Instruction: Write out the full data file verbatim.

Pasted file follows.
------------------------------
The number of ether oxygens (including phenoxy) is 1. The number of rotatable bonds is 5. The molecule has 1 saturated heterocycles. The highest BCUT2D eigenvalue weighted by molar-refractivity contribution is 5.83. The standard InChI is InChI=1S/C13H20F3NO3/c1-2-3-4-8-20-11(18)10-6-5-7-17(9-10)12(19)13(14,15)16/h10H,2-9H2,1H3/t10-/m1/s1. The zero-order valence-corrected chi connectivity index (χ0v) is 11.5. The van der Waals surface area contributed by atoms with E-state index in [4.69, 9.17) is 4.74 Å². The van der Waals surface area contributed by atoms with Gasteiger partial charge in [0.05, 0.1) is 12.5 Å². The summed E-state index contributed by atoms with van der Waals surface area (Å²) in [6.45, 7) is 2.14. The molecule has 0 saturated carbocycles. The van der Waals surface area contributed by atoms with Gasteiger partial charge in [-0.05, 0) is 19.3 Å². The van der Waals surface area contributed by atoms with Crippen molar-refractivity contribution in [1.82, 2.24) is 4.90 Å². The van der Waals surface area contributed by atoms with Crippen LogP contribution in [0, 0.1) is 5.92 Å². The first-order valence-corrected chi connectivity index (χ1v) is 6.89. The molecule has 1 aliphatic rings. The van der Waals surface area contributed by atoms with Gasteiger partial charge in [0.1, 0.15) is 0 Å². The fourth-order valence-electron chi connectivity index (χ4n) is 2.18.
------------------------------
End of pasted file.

The number of ether oxygens (including phenoxy) is 1. The number of rotatable bonds is 5. The molecule has 1 saturated heterocycles. The highest BCUT2D eigenvalue weighted by molar-refractivity contribution is 5.83. The standard InChI is InChI=1S/C13H20F3NO3/c1-2-3-4-8-20-11(18)10-6-5-7-17(9-10)12(19)13(14,15)16/h10H,2-9H2,1H3/t10-/m1/s1. The zero-order valence-corrected chi connectivity index (χ0v) is 11.5. The van der Waals surface area contributed by atoms with E-state index in [4.69, 9.17) is 4.74 Å². The van der Waals surface area contributed by atoms with Gasteiger partial charge in [0.05, 0.1) is 12.5 Å². The summed E-state index contributed by atoms with van der Waals surface area (Å²) in [6.45, 7) is 2.14. The molecule has 0 saturated carbocycles. The van der Waals surface area contributed by atoms with Gasteiger partial charge in [-0.05, 0) is 19.3 Å². The van der Waals surface area contributed by atoms with Crippen molar-refractivity contribution in [1.82, 2.24) is 4.90 Å². The van der Waals surface area contributed by atoms with Crippen LogP contribution in [0, 0.1) is 5.92 Å². The first-order valence-corrected chi connectivity index (χ1v) is 6.89. The molecule has 1 aliphatic rings. The van der Waals surface area contributed by atoms with Gasteiger partial charge in [0.1, 0.15) is 0 Å². The fourth-order valence-electron chi connectivity index (χ4n) is 2.18.